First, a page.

Code Listing 14: Query that demonstrates the LENGTH function
SQL> select first_name, LENGTH(first_name) length
2 from employee
3 order by length desc, first_name;
a query that uses the LENGTH function to
display the length of all FIRST_NAME values
from the EMPLOYEE table.
The online version of this article at bit.ly/
JAQPk3 includes examples of LENGTH and
other character functions in WHERE and
ORDER BY clauses.
8 rows selected.
SQL> select INSTR('Mississippi', 'issi',
2 from dual;
you with this task. Listing 12 shows a query
that uses the SUBSTR function to extract the
first three characters of every LAST_NAME
value from the EMPLOYEE table. The SUBSTR
function takes two required parameters
and one optional input parameter. The first
parameter is the literal or column value on
which you want the SUBS TR function to
operate. The second parameter is the position of the starting character for the substring, and the optional third parameter is
the number of characters to be included in
the substring. If the third parameter is not
specified, the SUBSTR function will return
the remainder of the string.
Listing 13 demonstrates the SUBS TR and
INS TR functions working together to display
the portion of every LAS T_NAME value from
the EMPLOYEE table that contains the “ton”
substring. In this example, the output from
the INS TR function provides the value for the
input parameter that specifies the position
for the SUBSTR function’s starting character.
In the LAST_NAME values in which the substring “ton” is not found, the entire LAS T_
NAME value is returned, for two reasons:
SUBSTR treats a starting position of 0 the
same as a starting position of 1 (that is, as the
first position in the string), and because the
query omits the optional length parameter,
the full remainder of the string is returned.
function takes as input the literal or column
value you want to search, followed by the
substring pattern to search for. In Listing 11,
the INS TR function finds the “ton” pattern in
only two column data values—both of them
Newton—and returns 4 as their position.
Because it did not find the search string in any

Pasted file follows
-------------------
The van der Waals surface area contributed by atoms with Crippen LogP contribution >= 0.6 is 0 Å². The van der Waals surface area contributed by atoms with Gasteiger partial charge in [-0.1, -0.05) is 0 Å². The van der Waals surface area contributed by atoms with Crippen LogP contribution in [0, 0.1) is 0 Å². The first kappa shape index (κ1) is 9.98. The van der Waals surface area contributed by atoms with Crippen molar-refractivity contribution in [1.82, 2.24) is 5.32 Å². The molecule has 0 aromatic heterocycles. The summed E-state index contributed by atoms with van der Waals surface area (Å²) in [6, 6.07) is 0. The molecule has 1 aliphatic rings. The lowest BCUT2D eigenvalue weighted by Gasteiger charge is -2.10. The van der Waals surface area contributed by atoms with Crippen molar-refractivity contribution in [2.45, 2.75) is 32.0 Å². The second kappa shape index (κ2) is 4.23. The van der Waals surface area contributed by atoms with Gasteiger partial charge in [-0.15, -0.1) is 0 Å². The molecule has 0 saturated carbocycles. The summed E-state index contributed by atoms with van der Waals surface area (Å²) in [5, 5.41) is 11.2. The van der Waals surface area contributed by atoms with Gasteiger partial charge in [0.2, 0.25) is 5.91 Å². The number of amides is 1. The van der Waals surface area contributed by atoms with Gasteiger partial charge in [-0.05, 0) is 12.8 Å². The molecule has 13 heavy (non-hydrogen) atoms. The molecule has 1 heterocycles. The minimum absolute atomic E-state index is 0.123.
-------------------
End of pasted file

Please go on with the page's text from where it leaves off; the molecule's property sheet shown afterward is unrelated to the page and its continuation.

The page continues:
other values, the output for those values is 0.
Two additional parameters—starting
position and occurrence—are optional. The
starting position specifies the character in
the string from which to begin your search.
The default behavior is for the search to
begin at the first character—otherwise
known as character position 1. The occurrence parameter lets you specify which
occurrence of the substring you’d like to find.
For example, the word Mississippi includes
two occurrences of the “issi” substring. To
search for the starting-position location of
the second occurrence of this pattern, you
must provide the INSTR function with an
occurrence parameter of 2:
This article has shown you how character
functions can be used in SELECT statements
to manipulate the ways data is displayed.
You’ve seen how to convert data values to
uppercase, lowercase, and mixed cases and
how to search for strings within strings.
You’ve also seen how to pad and trim data
and how to specify a string’s total length.
By no means does this article provide an
exhaustive list of the Oracle character functions. Review the documentation for more
The next installment of SQL 101 will
discuss number functions and other miscellaneous functions.
Melanie Caffrey is
a senior development
manager at Oracle. She
is a coauthor of Expert
for Oracle Developers
and DBAs (Apress, 2011) and Expert Oracle
Practices: Oracle Database Administration from
the Oak Table (Apress, 2010).
INSTR('MISSISSIPPI','ISSI', 1, 2)
1 row selected.
EX TRACTING STRINGS FROM STRINGS
Sometimes you need to extract a portion of
a string for your desired output. The SUBS TR
(for substring) character function can assist
WHEN SIZE MAT TERS
Occasionally you need to determine a
string’s length—for example, to determine
the maximum number of characters a form
entry field should permit. Listing 14 shows
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